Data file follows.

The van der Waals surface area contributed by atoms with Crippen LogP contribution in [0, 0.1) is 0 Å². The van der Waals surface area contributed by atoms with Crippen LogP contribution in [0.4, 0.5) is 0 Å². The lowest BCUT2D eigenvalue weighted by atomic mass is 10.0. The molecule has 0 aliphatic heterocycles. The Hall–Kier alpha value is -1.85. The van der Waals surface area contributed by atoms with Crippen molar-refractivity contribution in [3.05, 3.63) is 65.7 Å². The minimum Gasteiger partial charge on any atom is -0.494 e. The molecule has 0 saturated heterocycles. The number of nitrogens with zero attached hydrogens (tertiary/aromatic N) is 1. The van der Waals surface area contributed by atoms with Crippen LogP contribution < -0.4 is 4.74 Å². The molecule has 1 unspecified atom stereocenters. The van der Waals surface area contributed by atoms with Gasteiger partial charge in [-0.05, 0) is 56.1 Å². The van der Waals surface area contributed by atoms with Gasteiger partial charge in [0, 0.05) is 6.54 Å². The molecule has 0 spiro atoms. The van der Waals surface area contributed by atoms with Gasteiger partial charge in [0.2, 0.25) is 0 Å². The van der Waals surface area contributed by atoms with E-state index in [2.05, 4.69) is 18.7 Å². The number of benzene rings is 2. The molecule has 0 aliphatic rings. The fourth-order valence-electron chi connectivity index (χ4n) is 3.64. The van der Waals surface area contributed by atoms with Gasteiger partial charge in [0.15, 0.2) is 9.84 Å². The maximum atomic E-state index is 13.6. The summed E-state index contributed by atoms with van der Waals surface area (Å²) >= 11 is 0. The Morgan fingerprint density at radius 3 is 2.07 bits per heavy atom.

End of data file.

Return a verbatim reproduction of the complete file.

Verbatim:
The van der Waals surface area contributed by atoms with Crippen LogP contribution in [0, 0.1) is 0 Å². The van der Waals surface area contributed by atoms with Crippen LogP contribution in [0.4, 0.5) is 0 Å². The lowest BCUT2D eigenvalue weighted by atomic mass is 10.0. The molecule has 0 aliphatic heterocycles. The Hall–Kier alpha value is -1.85. The van der Waals surface area contributed by atoms with Crippen molar-refractivity contribution in [3.05, 3.63) is 65.7 Å². The minimum Gasteiger partial charge on any atom is -0.494 e. The molecule has 0 saturated heterocycles. The number of nitrogens with zero attached hydrogens (tertiary/aromatic N) is 1. The van der Waals surface area contributed by atoms with Crippen LogP contribution < -0.4 is 4.74 Å². The molecule has 1 unspecified atom stereocenters. The van der Waals surface area contributed by atoms with Gasteiger partial charge in [-0.05, 0) is 56.1 Å². The van der Waals surface area contributed by atoms with Gasteiger partial charge in [0, 0.05) is 6.54 Å². The molecule has 0 spiro atoms. The van der Waals surface area contributed by atoms with Gasteiger partial charge in [0.2, 0.25) is 0 Å². The van der Waals surface area contributed by atoms with E-state index in [2.05, 4.69) is 18.7 Å². The number of benzene rings is 2. The molecule has 0 aliphatic rings. The fourth-order valence-electron chi connectivity index (χ4n) is 3.64. The van der Waals surface area contributed by atoms with Gasteiger partial charge in [0.15, 0.2) is 9.84 Å². The maximum atomic E-state index is 13.6. The summed E-state index contributed by atoms with van der Waals surface area (Å²) >= 11 is 0. The Morgan fingerprint density at radius 3 is 2.07 bits per heavy atom.